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G. P. Jelliss
Chessics #9, problem 288, October 1980
Sparrow. Helpmate in 3.

This piece is another in the family of bifurcating hoppers like the Moose and Eagle, and is shown as an inverted Knight (unless there are also Nightriders). The Sparrow moves like a Grasshopper but turning 135° over the hurdle to land on one of two cells; its two possible moves make an arrow shape with the move to the hurdle.

Solution:1.Kf3 Bg5 2.Kg4 Kf6 3.Kh5 Sh4‡

Comment: A very odd mate (Dennison Nixon).

G. P. Jelliss
Chessics #9, problem 289, October 1980
Sparrow. Helpmate in 4.

Solution, Chessics #10, December 1980:
1.00 Sg6 2.Bg7 Sh6 3.Kh8 Kg6 4.Rg8 Sh7‡
Double check mate over movable hurdles B and R.

Comment: Even odder! (Dennison Nixon).
Curious that K and Sparrow can mate versus K, B, R, where K and Eagle could not. (C. C. L. Sells).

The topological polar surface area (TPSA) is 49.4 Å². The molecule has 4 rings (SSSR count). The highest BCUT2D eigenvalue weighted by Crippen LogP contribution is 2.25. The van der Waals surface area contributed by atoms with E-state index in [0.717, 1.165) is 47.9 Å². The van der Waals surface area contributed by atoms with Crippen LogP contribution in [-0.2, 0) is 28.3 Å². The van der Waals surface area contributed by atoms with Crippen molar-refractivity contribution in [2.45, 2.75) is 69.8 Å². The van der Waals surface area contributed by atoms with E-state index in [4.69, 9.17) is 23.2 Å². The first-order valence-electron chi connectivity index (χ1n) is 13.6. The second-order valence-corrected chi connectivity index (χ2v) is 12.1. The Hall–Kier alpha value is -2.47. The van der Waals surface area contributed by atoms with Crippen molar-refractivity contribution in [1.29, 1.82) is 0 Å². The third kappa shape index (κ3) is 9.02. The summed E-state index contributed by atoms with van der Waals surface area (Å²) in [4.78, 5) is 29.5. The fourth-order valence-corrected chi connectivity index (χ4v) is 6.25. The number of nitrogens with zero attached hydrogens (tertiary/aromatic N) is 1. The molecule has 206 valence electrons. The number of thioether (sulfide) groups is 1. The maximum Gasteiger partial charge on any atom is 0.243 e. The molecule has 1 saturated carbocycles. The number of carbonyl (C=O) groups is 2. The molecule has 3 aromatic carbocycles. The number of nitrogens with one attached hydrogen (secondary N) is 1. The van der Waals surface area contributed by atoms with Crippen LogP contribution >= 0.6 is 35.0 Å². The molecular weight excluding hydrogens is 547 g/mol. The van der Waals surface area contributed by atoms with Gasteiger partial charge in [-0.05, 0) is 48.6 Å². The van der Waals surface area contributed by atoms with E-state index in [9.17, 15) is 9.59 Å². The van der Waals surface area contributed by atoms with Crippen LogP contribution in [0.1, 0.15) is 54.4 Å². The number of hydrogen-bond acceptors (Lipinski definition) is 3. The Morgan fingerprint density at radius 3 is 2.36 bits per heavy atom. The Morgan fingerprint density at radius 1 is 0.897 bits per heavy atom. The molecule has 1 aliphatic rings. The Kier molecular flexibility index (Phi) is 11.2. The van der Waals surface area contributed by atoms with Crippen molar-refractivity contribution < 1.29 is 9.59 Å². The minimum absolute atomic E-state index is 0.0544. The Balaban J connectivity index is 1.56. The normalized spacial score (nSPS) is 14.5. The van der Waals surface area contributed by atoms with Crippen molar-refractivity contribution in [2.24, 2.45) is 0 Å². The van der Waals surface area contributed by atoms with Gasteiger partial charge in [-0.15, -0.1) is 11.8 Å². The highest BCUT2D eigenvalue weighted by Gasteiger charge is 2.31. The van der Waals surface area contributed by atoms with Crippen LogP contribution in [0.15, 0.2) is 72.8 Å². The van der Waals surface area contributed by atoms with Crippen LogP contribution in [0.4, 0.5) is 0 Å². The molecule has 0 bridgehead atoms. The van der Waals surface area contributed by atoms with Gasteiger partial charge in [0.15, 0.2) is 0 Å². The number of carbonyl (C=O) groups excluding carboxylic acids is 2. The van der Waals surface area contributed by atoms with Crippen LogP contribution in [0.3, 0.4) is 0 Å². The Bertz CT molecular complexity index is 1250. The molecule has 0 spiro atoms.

The original had Se3, which allowed a dual solution.

G. P. Jelliss
Chessics #9, problem 290, October 1980
Sparrows. Helpmate in 4.

Solution:1.e5 Kc7 2.e4 Se5 3.Kf6 Sd5+ 4.Ke6 Se7‡
Mate over movable hurdle. In the mate Pf7 cannot play to f6 or f5.

I think this may be cooked, since I have a note of a version, using Opting Pawns with Wh: Kb6, Sc6, Sd6, Bk: Pe6, Pf6, Kg6, Play: 1.e4 Se7 2.Kf5 Sd4+ 3.Ke5 Kc6 4.e3 Se6 mate (5.f5/f4 selfcheck). But this may also be unsound.

G. P. Jelliss
Chessics #9, problem 291, October 1980
Sparrows. Serieshelpmate in 11, preceded by one move by White.

Solution, Chessics #10, December 1980:
Sb2 foe 1-3.Kc3 4.Sc4 5.Sd4 6-8.Ka1 9.Sc2 10.Sc1 11.Sb1 and Sa2‡ WS and BK switchbacks. Again checkmate over moveable hurdle.